Each year, families all around America celebrate the Thanksgiving holiday, and you might think you have a pretty solid idea of where the tradition comes from. We’ve found a collection of 13 unique Thanksgiving facts you can use to test your knowledge of this late autumn holiday.
- Will the First Site of Thanksgiving Please Stand Up? While most of us learn that the first official Thanksgiving gathering took place in 1621 at the Plymouth Colony in Massachusetts, other states such as Texas, Florida, Maine and Virginia have laid claim to the first official Thanksgiving.
- A Fowl Regret for Franklin. So consumed with passion for the turkey and its respectable stature, Benjamin Franklin proposed the turkey become the United States’ national bird. However, the bald eagle, which Franklin thought had a “bad moral character” won out.
- Thanksgiving Finally Declared An Official Holiday After Only 320 Years. In 1941, congress finally declared Thanksgiving a nationally observed holiday, celebrated the fourth Thursday of November.
- Jefferson Declared Thanksgiving “Ridiculous.” If President Jefferson had his way, he would have eradicated such a foolish tradition as a federally recognized Thanksgiving in its tracks. Benjamin Franklin apparently dubbed the male turkey “Tom” to rib President Jefferson for his disdain for the holiday.
- Turkeys Are Truly Native to the Land. According to fossil evidence, turkeys have roamed throughout the land for over 10 million years.
- Stuff It! Or Not. Surprisingly, reports indicate that only 50 percent of Americans put stuffing in their turkeys.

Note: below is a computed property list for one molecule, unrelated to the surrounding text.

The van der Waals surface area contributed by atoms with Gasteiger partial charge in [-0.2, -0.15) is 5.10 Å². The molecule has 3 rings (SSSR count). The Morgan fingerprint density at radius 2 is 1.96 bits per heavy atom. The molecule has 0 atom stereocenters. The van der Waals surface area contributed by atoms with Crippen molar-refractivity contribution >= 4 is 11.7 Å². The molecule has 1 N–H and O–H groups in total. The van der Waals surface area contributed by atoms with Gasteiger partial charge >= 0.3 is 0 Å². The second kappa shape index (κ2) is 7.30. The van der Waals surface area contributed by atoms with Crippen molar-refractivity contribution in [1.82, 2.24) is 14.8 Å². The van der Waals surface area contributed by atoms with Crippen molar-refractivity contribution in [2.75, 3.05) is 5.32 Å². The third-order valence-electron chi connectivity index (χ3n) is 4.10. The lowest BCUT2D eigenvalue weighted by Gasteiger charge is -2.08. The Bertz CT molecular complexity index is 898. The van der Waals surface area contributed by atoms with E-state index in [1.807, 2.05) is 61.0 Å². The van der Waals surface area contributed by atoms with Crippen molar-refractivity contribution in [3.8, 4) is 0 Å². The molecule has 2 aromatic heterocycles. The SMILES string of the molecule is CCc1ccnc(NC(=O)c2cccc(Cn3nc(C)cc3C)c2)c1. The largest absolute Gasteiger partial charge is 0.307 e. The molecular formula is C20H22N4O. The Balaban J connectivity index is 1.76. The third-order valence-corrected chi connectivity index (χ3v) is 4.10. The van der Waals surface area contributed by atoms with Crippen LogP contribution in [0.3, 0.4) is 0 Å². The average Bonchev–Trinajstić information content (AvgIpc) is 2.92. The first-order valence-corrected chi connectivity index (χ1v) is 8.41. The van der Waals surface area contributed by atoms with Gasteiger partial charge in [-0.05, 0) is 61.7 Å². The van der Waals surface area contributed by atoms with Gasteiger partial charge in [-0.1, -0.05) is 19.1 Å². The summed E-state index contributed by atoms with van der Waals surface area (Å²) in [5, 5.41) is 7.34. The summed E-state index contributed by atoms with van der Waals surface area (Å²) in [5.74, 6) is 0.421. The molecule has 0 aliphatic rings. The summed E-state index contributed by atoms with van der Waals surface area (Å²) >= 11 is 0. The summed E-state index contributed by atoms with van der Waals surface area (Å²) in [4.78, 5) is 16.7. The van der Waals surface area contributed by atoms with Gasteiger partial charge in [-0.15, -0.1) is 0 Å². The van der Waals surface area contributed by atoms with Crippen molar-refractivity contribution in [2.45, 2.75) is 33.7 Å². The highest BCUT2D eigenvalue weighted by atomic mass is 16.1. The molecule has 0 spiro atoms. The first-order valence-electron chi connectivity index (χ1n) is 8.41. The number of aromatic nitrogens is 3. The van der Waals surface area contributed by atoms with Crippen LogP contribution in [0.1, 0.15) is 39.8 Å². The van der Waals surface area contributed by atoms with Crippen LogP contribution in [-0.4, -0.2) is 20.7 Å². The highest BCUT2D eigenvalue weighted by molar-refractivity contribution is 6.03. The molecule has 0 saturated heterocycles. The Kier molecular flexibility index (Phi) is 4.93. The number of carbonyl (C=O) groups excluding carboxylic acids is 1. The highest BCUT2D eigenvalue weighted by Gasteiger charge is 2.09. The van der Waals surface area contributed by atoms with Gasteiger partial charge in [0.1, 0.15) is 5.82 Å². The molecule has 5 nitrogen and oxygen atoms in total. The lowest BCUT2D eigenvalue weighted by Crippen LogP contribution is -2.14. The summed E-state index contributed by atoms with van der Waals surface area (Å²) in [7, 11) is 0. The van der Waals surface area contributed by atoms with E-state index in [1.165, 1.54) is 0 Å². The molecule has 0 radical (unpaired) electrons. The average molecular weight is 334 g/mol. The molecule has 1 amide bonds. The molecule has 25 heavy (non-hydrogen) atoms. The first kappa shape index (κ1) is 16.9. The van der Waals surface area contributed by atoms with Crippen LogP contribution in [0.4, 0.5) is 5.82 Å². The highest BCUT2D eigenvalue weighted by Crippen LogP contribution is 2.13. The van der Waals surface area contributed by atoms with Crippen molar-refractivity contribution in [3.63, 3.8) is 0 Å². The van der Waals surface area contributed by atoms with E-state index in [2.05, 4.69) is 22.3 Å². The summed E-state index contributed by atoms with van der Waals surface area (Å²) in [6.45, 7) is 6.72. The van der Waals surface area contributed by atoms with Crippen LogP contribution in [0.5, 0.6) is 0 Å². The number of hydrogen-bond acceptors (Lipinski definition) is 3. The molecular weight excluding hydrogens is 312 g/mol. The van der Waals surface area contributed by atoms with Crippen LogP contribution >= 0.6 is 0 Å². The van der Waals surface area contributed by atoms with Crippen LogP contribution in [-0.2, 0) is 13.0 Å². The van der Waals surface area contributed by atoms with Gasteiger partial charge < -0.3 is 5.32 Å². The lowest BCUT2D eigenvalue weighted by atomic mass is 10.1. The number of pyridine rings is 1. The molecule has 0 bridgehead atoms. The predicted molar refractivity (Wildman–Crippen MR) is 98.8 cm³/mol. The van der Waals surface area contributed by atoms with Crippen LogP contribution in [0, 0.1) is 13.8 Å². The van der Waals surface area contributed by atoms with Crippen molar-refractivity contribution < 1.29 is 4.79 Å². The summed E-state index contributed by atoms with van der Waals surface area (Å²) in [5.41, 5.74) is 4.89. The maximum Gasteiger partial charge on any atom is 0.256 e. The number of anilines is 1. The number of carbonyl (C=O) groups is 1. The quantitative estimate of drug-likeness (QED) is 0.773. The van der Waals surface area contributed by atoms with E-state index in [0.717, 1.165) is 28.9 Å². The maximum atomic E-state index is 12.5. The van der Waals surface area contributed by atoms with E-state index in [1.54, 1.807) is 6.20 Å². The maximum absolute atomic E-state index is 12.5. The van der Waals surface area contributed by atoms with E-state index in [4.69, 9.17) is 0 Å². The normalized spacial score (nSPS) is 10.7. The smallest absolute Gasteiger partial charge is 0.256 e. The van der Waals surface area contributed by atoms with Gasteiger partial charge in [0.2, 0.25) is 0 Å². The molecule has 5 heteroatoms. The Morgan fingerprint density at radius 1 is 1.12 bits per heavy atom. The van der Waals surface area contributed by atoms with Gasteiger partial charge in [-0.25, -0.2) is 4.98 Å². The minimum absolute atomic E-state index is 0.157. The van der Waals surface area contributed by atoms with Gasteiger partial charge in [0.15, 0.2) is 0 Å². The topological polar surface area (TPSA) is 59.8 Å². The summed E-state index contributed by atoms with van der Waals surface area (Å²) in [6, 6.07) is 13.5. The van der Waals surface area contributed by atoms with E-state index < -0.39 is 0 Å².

- Thanksgiving as a Depression Era Marketing Tool. In 1939, 1940 and 1941, President Roosevelt moved Thanksgiving to the third Thursday of November instead of the fourth to extend the holiday shopping season to boost the economy.
- Get Crabby for the Big Day. For those living on the West Coast, crab season begins in early November, and residents choose this as their centerpiece dish instead of turkey.
- Passing the Pigskin after Partaking in Turkey. Americans love Thanksgiving Day football games. Fans and non-fans can thank the Yale and Princeton Universities for starting this tradition.
- The Original Thanksgiving Day Parade. While most Americans might think the Macy’s Parade is the original, it is not so. The first Thanksgiving Day parade took place in Philadelphia for Gimbel’s department store in 1920.
- Turkeys have heart attacks. When the Air Force was conducting test runs and breaking the sound barrier, fields of turkeys would drop dead.
- The First Attendees to the First Thanksgiving. The Pilgrims and the Wampanoag Indians broke bread together for that first Thanksgiving, and the feast lasted for three days.
- Thanksgiving Once Had a Song. “Jingle Bells” was originally an ode to Thanksgiving composed by James Pierpont for the children to sing in his Boston Sunday School.
If you would rather leave the Thanksgiving Day Menu to professionals and take a mini-vacation for the holiday, consider taking a trip to Stonehurst Manor in North Conway, NH.